Today’s News - Monday, May 21, 2012
EDITOR'S NOTE: We're back from the AIA convention and have a lot of catching up to do! Today is just the beginning...
• ArcSpace brings us eyefuls of soma's EXPO 2012 pavilion in South Korea, and Mecanoo's Maritime and Beachcombers Museum in the Netherlands.
• Kimmelman travels to Medellín to see for himself how - or if - public architecture and public spaces really are changing the city's future, and finds the skepticism of younger architects to be "the most encouraging sign I had encountered."
• Peirce parses Philly's "Green City, Clean Waters" initiative to make "water conservation a centerpiece of its economic and environmental strategy" for its future: it is also "a route to environmental and social justice."
• Doig minces no words about why some cities' efforts to create urban entertainment districts end up being places where you'll find everything except a lot of people, while other cities' efforts thrive.
• Goldberger weighs in on the Nasher's scorching problem with its new towering neighbor: "aren't builders and their architects and engineers supposed to know the properties of a material before they use it?"
• Kamin reflects on public spaces and protests as the action heats up in Chicago (and the legacy of Zuccotti Park): "We have the freedom to assemble - but where?"
• Gehry tweaks his Eisenhower Memorial to "stress leadership over youth" with "heroic-size statues of Eisenhower as president and general" (better than bas-reliefs as photo-ops for tourists is what we see).
• Kennicott offers a thoughtful explanation of what went wrong: Gehry might have "seemed an unlikely fit...but that impression was always based on two misunderstandings."
• Russell, Rosenbaum, Hawthorne, Davidson, Saltz, and Dobrin give their thumbs-up's - and thumbs-down's - to the new Barnes (all eloquent - even the ouches).
• A terrific round-up of library projects that use a variety of partnerships to create some great spaces.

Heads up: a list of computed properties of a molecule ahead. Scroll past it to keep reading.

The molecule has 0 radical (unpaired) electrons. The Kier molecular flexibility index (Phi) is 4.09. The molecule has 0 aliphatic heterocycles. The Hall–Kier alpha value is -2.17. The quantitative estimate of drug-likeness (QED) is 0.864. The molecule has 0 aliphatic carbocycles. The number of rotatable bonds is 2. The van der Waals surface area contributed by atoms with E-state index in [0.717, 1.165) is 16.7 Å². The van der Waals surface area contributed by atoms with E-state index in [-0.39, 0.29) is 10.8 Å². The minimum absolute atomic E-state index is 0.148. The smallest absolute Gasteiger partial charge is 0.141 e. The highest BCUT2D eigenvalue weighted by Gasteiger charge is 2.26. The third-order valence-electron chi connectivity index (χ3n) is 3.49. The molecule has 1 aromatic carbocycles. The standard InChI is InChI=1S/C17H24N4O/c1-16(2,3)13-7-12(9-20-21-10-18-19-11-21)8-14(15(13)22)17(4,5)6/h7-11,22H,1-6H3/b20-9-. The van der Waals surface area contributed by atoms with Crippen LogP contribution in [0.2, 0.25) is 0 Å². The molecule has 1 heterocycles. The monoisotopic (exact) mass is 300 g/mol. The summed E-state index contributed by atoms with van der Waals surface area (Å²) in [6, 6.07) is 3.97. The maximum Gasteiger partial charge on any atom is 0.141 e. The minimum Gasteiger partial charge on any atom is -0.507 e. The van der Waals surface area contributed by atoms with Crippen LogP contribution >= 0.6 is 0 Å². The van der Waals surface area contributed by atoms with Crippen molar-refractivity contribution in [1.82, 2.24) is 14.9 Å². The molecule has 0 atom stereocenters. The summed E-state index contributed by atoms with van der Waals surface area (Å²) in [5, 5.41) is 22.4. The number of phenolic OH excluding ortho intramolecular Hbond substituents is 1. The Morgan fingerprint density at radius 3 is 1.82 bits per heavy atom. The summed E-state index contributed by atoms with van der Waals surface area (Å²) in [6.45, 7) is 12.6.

• Q&A with urban planner Mehrotra re: "the rise of 'parasitic' gated communities in India's cities, and the need for planning experts in its smaller towns" that could "start exploding in a pattern that we have not anticipated."
• Q&A with MoMA's Gadanho re: curating as "the new criticism" and his first show: "practice is still more interesting to me than its finished product."
• Rose reviews the week in architecture: Koolhaas's "TV colossus" [China's CCTV] opens for propaganda, some Dutch architects blow bubbles," and lots more.
• Deadline reminder: 72 Hour Urban Action in Stuttgart 2012 Real-Time Architecture Competition - May 26 deadline looms!
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-- soma: “One Ocean“ Thematic Pavilion EXPO 2012, Yeosu, South Korea
-- Mecanoo architecten: Kaap Skil Maritime and Beachcombers Museum, Texel, The Netherlands
A City Rises, Along With Its Hopes: Medellín, Colombia...if you asked architects and urban planners for proof of the power of public architecture and public space to remake the fortunes of a city, they’d point here..."There’s a general feeling among young architects of a missed opportunity here"...Their skepticism seemed almost the most encouraging sign I had encountered... By Michael Kimmelman -- Alejandro Echeverri; Federico Restrepo; Giancarlo Mazzanti; Lorenzo Castro/Ana Elvira Vélez; JPRCR Architects; Plan B Architects; Rogelio Salmona; Arquitectura y Espacio Urbano; Catalina Ortiz [slide show]- New York Times